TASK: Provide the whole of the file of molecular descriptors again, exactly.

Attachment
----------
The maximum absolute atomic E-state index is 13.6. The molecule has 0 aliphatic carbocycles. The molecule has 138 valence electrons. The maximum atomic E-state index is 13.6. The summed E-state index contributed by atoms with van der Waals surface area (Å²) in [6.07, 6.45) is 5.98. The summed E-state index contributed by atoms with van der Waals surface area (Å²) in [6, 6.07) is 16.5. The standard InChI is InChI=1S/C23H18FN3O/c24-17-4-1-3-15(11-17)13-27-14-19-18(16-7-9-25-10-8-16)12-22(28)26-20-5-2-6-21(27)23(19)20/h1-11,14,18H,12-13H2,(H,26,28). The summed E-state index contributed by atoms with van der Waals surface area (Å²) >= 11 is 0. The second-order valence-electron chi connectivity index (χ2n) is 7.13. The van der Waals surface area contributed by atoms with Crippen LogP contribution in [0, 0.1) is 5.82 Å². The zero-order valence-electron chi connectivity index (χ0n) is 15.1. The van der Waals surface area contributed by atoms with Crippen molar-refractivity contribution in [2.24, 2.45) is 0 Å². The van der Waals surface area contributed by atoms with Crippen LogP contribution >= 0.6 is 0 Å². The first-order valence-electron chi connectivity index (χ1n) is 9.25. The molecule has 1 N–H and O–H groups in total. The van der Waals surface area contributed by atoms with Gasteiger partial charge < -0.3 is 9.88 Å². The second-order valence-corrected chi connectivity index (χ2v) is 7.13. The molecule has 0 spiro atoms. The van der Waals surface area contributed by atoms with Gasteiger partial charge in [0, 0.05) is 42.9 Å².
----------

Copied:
The maximum absolute atomic E-state index is 13.6. The molecule has 0 aliphatic carbocycles. The molecule has 138 valence electrons. The maximum atomic E-state index is 13.6. The summed E-state index contributed by atoms with van der Waals surface area (Å²) in [6.07, 6.45) is 5.98. The summed E-state index contributed by atoms with van der Waals surface area (Å²) in [6, 6.07) is 16.5. The standard InChI is InChI=1S/C23H18FN3O/c24-17-4-1-3-15(11-17)13-27-14-19-18(16-7-9-25-10-8-16)12-22(28)26-20-5-2-6-21(27)23(19)20/h1-11,14,18H,12-13H2,(H,26,28). The summed E-state index contributed by atoms with van der Waals surface area (Å²) >= 11 is 0. The second-order valence-electron chi connectivity index (χ2n) is 7.13. The van der Waals surface area contributed by atoms with Crippen LogP contribution in [0, 0.1) is 5.82 Å². The zero-order valence-electron chi connectivity index (χ0n) is 15.1. The van der Waals surface area contributed by atoms with Crippen molar-refractivity contribution in [2.24, 2.45) is 0 Å². The van der Waals surface area contributed by atoms with Crippen LogP contribution >= 0.6 is 0 Å². The first-order valence-electron chi connectivity index (χ1n) is 9.25. The molecule has 1 N–H and O–H groups in total. The van der Waals surface area contributed by atoms with Gasteiger partial charge < -0.3 is 9.88 Å². The second-order valence-corrected chi connectivity index (χ2v) is 7.13. The molecule has 0 spiro atoms. The van der Waals surface area contributed by atoms with Gasteiger partial charge in [0, 0.05) is 42.9 Å².